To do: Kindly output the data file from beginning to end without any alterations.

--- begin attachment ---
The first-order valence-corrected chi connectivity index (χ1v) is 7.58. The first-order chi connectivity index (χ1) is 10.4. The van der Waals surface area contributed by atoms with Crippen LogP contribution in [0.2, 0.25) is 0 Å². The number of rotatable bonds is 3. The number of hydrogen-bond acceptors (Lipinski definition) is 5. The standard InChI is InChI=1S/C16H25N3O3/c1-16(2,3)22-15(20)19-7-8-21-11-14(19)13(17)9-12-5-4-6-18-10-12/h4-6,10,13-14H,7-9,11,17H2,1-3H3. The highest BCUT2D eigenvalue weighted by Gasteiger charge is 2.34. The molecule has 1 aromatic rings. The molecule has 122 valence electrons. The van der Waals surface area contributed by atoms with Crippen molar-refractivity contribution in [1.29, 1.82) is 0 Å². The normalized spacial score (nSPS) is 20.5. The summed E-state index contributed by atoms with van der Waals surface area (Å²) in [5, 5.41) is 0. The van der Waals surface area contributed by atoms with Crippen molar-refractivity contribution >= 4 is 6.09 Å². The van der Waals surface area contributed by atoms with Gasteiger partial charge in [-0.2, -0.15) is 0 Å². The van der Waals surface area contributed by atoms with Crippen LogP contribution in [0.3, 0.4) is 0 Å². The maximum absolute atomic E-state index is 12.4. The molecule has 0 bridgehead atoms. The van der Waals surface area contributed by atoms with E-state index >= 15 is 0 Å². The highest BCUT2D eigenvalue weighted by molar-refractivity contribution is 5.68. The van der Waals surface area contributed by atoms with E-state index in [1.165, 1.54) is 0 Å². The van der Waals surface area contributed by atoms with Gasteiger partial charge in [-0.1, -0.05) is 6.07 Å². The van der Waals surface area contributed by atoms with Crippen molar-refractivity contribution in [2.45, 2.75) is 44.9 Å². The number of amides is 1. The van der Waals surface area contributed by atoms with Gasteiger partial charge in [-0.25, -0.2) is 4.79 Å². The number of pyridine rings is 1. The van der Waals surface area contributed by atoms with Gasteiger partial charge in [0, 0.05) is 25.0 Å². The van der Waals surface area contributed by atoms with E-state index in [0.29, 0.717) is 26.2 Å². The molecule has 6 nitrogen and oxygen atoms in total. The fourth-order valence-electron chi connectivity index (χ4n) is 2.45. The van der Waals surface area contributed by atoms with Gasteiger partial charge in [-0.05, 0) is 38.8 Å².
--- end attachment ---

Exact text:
The first-order valence-corrected chi connectivity index (χ1v) is 7.58. The first-order chi connectivity index (χ1) is 10.4. The van der Waals surface area contributed by atoms with Crippen LogP contribution in [0.2, 0.25) is 0 Å². The number of rotatable bonds is 3. The number of hydrogen-bond acceptors (Lipinski definition) is 5. The standard InChI is InChI=1S/C16H25N3O3/c1-16(2,3)22-15(20)19-7-8-21-11-14(19)13(17)9-12-5-4-6-18-10-12/h4-6,10,13-14H,7-9,11,17H2,1-3H3. The highest BCUT2D eigenvalue weighted by Gasteiger charge is 2.34. The molecule has 1 aromatic rings. The molecule has 122 valence electrons. The van der Waals surface area contributed by atoms with Crippen molar-refractivity contribution in [1.29, 1.82) is 0 Å². The normalized spacial score (nSPS) is 20.5. The summed E-state index contributed by atoms with van der Waals surface area (Å²) in [5, 5.41) is 0. The van der Waals surface area contributed by atoms with Crippen molar-refractivity contribution >= 4 is 6.09 Å². The van der Waals surface area contributed by atoms with Gasteiger partial charge in [-0.2, -0.15) is 0 Å². The van der Waals surface area contributed by atoms with Crippen LogP contribution in [0.3, 0.4) is 0 Å². The maximum absolute atomic E-state index is 12.4. The molecule has 0 bridgehead atoms. The van der Waals surface area contributed by atoms with E-state index >= 15 is 0 Å². The highest BCUT2D eigenvalue weighted by molar-refractivity contribution is 5.68. The van der Waals surface area contributed by atoms with E-state index in [1.165, 1.54) is 0 Å². The van der Waals surface area contributed by atoms with Gasteiger partial charge in [-0.1, -0.05) is 6.07 Å². The van der Waals surface area contributed by atoms with Crippen molar-refractivity contribution in [2.45, 2.75) is 44.9 Å². The number of amides is 1. The van der Waals surface area contributed by atoms with Gasteiger partial charge in [-0.25, -0.2) is 4.79 Å². The number of pyridine rings is 1. The van der Waals surface area contributed by atoms with Gasteiger partial charge in [0, 0.05) is 25.0 Å². The van der Waals surface area contributed by atoms with E-state index in [0.29, 0.717) is 26.2 Å². The molecule has 6 nitrogen and oxygen atoms in total. The fourth-order valence-electron chi connectivity index (χ4n) is 2.45. The van der Waals surface area contributed by atoms with Gasteiger partial charge in [-0.05, 0) is 38.8 Å².